Soseki's prose is opalescent, just like he cumulus of clouds which appear so often in 'Sanshiro', there is something ethereal and captivating about the atmosphere which Soseki is able to create in 'Sanshiro', a kind of wistfulness hovers over the characters as the reader is caught up in the wan beauty of Soseki's prose style. One can easily distinguish the influence on (especially early) Murukami not only with the prose style (although Soseki is more poetic, but also with their preoccupation with the isolating effect of city life and the disaffected and diffident protagonists. Out of all the great Japanese novelists of the early and mid 20th century;  Akutagawa, Kawabata, Mishima and Tanizaki, Soseki is probably the one whose themes and concerns most resonate with modern readers, whilst retaining a quintessentially Japanese sense of aesthetics.The story follows Sanshiro, a young student who moves to Tokyo from the country-side. The novel captures the disorientating nature of this change to Sanshiro, the sense of torpor which over-takes him as he tries to accustom himself to the fast-pace of city life, its endless dissonance and the duplicitous nature of its inhabitants."The sun, now sinking in the West, illuminated the broad slope at an angle. The windows of the Engineering buildings flanking the top slop were sparkling as if on fire. Pale red flames of burning sun swept back from the horizon into the sky's deep clarity, and their fever seemed to rush down upon him"In contrast to this, is the sense of beauty awakened in Sanshiro's heart by two female characters, the vivacious Mineko and the pallid yet beautiful Yoshiko. The image most often associated with Mineko is her kimono and kaleidoscope of colours which blaze forth from it, it is as if her kimono-which the painter Haraguchi finds so difficult to capture in his portrait of her, is symbolic of the brightness which emanates from Mineko is the eyes of her narrator, her febricity contrasting with Sanshiro's own feebleness and lighting up his own colourless inner life. By contrast, the sad and somnolent Yoshiko is more similar in terms of personality with Sanshiro, and although she is beautiful, her beauty is too familiar, too similar when contrasted with the enigmatic Mineko. In many ways, in addition to being a coming of age novel, the story is about Sanshiros choice between these two types of beauty.Other central themes of the novel include societal dynamics in late Meiji era Japan under the increasing sense of Westernization, the incipient blooming of Japanese literature under Western influences and the changing role of women in Japanese society-in many ways Sanshiro captures Japan just as it is on the cusp of modernisation, as the old traditions of Japan are being over-taken and over-whelmed by the modern world, just as Sanshiro is over-whelmed by Tokyo. Yet beneath this, a sense of beauty blooms and blazes forth from the pages of the novel, from the white rose in Mineko's hair, to the reflections of a setting sun on the windows of a building, Soseki is able to imbue the world with a brilliant beauty;"The morning sunlight streamed in form the eastern window behind her, and where the sunlight touched she wore a violet-flame, living halo. The face and forehead were in deep shadow, pale in darkness. The eyes had a far off look. A high cloud never moves in the depths of the sky, yet it must."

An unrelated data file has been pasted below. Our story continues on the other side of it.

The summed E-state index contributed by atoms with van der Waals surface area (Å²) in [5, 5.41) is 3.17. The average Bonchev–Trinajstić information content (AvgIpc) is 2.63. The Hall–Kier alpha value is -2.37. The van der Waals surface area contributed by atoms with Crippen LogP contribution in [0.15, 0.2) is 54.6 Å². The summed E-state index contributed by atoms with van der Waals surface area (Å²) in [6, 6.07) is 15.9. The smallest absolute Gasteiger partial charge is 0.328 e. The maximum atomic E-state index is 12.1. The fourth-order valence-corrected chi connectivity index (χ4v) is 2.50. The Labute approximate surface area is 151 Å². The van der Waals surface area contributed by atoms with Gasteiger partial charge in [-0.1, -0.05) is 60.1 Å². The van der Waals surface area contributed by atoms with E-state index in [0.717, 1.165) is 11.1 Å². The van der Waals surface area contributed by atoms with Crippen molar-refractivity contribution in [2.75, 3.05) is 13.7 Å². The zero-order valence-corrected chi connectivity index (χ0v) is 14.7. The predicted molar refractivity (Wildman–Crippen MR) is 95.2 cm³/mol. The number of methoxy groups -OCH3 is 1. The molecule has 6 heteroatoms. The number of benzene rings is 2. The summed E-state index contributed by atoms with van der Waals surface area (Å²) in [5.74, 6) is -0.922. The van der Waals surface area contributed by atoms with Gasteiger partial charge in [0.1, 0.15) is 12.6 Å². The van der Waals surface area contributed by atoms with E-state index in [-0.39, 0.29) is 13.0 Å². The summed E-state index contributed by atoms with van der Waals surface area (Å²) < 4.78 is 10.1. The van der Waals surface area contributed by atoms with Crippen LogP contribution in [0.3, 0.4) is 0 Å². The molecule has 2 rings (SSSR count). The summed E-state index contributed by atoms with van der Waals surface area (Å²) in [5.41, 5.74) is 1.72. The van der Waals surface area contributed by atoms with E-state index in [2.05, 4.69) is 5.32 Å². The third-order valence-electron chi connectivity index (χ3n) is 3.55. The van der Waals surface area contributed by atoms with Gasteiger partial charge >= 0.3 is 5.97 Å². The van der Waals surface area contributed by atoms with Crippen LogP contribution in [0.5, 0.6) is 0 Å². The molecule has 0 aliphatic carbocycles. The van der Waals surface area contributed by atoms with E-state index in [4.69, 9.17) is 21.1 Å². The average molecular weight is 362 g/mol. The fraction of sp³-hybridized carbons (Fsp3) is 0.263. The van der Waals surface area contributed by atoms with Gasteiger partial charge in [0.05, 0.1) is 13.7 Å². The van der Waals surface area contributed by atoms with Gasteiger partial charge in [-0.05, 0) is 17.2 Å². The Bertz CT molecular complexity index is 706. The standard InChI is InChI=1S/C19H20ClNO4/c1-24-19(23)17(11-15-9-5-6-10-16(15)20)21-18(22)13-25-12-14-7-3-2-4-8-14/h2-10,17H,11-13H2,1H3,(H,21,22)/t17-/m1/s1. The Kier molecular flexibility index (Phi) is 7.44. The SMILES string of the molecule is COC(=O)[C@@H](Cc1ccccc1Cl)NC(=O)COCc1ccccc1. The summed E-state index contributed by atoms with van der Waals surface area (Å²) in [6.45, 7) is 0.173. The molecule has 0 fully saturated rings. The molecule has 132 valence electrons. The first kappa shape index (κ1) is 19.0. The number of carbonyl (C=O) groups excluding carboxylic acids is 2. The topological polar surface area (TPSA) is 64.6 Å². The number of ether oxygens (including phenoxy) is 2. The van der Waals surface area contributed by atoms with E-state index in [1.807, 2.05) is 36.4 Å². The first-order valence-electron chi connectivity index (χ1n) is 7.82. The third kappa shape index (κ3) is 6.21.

• Tao Đàn
    2019-01-05 16:15

    Sanshirō là hiện thân của tất cả các nghi ngờ, hứng thú và hoang đường của thời kỳ Minh Trị. Sanshirō là chân dung toàn hảo nhất về lớp trẻ Nhật Bản trong giai đoạn giao thời, là hình ảnh kiêu ngạo ngây thơ nhưng lại rất tinh tế sâu sắc của một thanh niên trong thời điểm xã hội giao tranh cũ mới; trước những truyền thống tập tục và đạo đức cũng đang dần phải thích ứng với những biến động của đất nước, một Nhật Bản đang trở mình trước bình minh phương tây.

  • David
    2019-01-03 21:30

    "I'm shy boy!"I don't know where it came from, but saying "I'm shy boy!" in English and moving your hands to a cutesy under the chin pose was something some young men did (do?) in Japan. One time, the male teachers were drunk and talking about going to a girly bar. One of those that wasn't saying "I'm shy boy!" kept saying "It's paradise in the earth! It's paradise in the earth!" but his pronunciation was such that us two native English speakers thought he was saying, "It's paradise in the arse! It's paradise in the arse!" We weren't quite sure what was going on ... Anyway, Sanshiro is a very adorable tale about your average Japanese shy boys. It's cute because there are 120 million Japanese people but reading Sanshiro makes such a feat seem impossible.Bits I liked:"'How do you feel? What is it, a headache? It must have been the crowd. There were some pretty low-class men in the doll shed - did one of them do something?'"Hmmm."Lately, Sanshiro had become the captive of a woman. He had surrendered himself to her. It would be pleasant enough if they were lovers, but this was an incomprehensible kind of surrender. He did not know if he was being loved or laughed at, whether he should be terrified or contemptuous, whether he should end it or keep going."I love that "terrified or contemptuous" are the two options."'No, thanks. I'd rather take up the Noh drum. I don't know, when I hear the plop of that little drum, I feel I'm not in the twentieth century anymore. I like that.'"